Real estate investors often spend days, hours, weeks, and months finding the next deal. Some get lucky and find their deal within the first few prospects, but for others, it may take months of viewing prospect after prospect to finally find the deal.
But what happens after finding the elusive good deal? Now comes the second part of the real estate investment equation:
Deal + Money = Investment
Without money, the real estate investment equation is incomplete. Real estate investors need to actively work on bringing in private money lenders to both tie up their deals and fund their real estate investment opportunities.
What is a Private Money Lender?
A private money lender is a non-institutional (non-bank) individual or company that loans money, generally secured by a note and deed of trust, for the purpose of funding a real estate transaction. Private money lenders are generally considered more relationship-based than hard money lenders.
Why Use Private Money Lenders?
One of the biggest mistakes that new real estate investors make is that they spend an inordinate amount of time learning about finding and typing up deals—but a small amount of time on how to raise equity capital from private money lenders. It’s just as, if not more, important as finding deals for investors to understand the ins and outs of raising money. Finding a deal is great, but if you don’t have earnest money to tie up a deal or funds to purchase it, then all that time and effort is for nothing.
When you make an offer on a piece of property, it is expected (and usually required) that you place an earnest money deposit down with your offer. If you are currently living paycheck to paycheck, coming up with even a few hundred dollars, let alone the thousands needed for a purchase, can be a big hurdle in launching your real estate investing business. Therefore, if you work on raising capital from private money lenders while locking up deals, you will have a greater chance for investment success.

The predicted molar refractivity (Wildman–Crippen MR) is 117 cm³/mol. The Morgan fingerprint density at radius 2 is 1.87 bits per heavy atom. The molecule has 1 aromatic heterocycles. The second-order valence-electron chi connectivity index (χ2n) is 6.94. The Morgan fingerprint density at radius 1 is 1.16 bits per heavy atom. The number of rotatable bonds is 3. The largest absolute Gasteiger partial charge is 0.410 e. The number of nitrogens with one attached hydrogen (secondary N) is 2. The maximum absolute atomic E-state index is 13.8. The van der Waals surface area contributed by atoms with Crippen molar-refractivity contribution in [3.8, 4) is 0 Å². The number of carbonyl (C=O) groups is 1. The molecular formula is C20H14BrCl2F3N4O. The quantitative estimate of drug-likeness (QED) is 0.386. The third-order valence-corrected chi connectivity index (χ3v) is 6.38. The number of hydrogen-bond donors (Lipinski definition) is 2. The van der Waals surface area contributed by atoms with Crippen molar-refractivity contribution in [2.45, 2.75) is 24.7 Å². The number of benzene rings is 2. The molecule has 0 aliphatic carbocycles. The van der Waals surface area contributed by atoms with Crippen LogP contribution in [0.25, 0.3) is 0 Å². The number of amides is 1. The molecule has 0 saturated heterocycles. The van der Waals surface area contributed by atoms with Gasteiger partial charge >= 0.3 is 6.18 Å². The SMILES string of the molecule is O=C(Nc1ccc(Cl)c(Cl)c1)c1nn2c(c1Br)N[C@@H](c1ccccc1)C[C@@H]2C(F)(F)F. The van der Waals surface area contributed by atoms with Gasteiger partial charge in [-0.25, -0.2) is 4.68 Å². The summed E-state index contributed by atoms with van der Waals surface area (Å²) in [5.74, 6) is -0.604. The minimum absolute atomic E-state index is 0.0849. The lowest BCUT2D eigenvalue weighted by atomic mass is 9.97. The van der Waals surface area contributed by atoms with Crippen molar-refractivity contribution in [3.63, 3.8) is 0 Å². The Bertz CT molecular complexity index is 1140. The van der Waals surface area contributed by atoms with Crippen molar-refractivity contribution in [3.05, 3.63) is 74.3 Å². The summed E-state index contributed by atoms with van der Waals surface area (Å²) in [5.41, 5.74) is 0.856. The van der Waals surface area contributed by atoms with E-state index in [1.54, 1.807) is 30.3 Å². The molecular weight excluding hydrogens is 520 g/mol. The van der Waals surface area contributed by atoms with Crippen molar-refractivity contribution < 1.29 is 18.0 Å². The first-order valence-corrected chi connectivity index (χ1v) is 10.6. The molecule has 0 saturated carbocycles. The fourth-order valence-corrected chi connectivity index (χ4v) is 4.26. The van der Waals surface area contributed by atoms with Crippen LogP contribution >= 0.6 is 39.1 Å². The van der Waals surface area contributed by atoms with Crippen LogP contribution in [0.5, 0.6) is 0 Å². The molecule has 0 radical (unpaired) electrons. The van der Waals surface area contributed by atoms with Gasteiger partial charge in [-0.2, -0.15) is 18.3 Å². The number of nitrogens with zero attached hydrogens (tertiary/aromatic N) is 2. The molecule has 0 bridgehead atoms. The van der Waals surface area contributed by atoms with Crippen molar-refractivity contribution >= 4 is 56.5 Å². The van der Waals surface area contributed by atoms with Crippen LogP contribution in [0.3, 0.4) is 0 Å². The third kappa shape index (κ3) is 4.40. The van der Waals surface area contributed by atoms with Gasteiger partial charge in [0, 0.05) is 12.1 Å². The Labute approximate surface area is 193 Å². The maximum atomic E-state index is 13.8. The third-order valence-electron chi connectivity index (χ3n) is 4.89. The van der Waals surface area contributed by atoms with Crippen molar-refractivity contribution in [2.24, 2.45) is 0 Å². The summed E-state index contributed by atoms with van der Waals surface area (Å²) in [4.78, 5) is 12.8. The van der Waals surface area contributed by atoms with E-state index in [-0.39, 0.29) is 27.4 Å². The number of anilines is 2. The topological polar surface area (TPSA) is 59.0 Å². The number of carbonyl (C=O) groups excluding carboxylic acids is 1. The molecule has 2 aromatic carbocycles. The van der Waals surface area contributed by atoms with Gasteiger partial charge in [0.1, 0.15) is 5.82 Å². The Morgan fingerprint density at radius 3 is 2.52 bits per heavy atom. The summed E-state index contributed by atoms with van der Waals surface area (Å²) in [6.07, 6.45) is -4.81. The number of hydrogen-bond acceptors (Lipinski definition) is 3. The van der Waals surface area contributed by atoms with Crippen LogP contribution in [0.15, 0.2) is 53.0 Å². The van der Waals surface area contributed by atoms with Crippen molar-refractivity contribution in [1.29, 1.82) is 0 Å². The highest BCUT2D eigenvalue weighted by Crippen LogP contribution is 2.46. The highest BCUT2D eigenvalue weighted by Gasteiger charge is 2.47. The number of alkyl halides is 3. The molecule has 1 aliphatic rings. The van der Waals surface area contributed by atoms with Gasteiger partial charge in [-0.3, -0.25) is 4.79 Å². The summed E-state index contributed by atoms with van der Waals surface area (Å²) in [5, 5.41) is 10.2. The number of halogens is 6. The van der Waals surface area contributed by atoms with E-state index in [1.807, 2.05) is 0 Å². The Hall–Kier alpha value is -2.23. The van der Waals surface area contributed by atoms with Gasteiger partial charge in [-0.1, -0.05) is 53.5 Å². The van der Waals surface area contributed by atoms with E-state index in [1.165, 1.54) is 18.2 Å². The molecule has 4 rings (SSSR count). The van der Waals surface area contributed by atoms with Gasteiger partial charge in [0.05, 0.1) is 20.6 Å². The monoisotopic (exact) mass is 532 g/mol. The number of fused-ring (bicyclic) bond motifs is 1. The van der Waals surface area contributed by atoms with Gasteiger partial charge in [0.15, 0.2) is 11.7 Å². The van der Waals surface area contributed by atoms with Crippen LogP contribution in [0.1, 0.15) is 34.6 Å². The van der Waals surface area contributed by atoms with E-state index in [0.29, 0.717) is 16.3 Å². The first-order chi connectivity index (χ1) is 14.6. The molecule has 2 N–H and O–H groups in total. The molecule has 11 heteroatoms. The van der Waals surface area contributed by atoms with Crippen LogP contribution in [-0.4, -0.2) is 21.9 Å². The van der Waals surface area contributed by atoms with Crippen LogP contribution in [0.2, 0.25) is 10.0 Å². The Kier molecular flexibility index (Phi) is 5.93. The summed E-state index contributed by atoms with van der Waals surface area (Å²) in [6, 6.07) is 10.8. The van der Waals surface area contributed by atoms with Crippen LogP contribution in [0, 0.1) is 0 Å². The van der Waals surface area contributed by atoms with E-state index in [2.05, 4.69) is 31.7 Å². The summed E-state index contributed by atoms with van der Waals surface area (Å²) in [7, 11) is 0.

The goal of this post is to help you learn how to raise capital from private money lenders so you can successfully tie up and invest in real estate projects. The first question that most investors ask is, “Who should I approach to raise the equity capital?”
Let’s try to answer that question.
The 3 Private Money Lender Circles
1. Primary Circle: Family & Friends
The primary investor circle is composed of friends and family. Many real estate investors turn to friends and family for their first funding needs. This is because it is easy to get in front of people who know you best—they are the most inclined to say yes. But there are negative parts of raising money from friends and family. For instance, they may not be sophisticated enough to know what a good deal and what is a bad deal is, and this can lead to problems when a deal goes sour. So when you take funding from friends and family, be very clear about the risks and downside.
I would also suggest only taking capital from friends and family members who can afford to lose the investment. That way, if the investment does turn out to be bad, at least you won’t lose valuable relationships. In addition, friends and family often cannot come up with a lot of capital, so you may want to view this more as simply an initial source of funds to get you going, providing you earnest deposit money. The money from friends and family will give you time to create value by locating and locking up deals so that you can either raise additional money.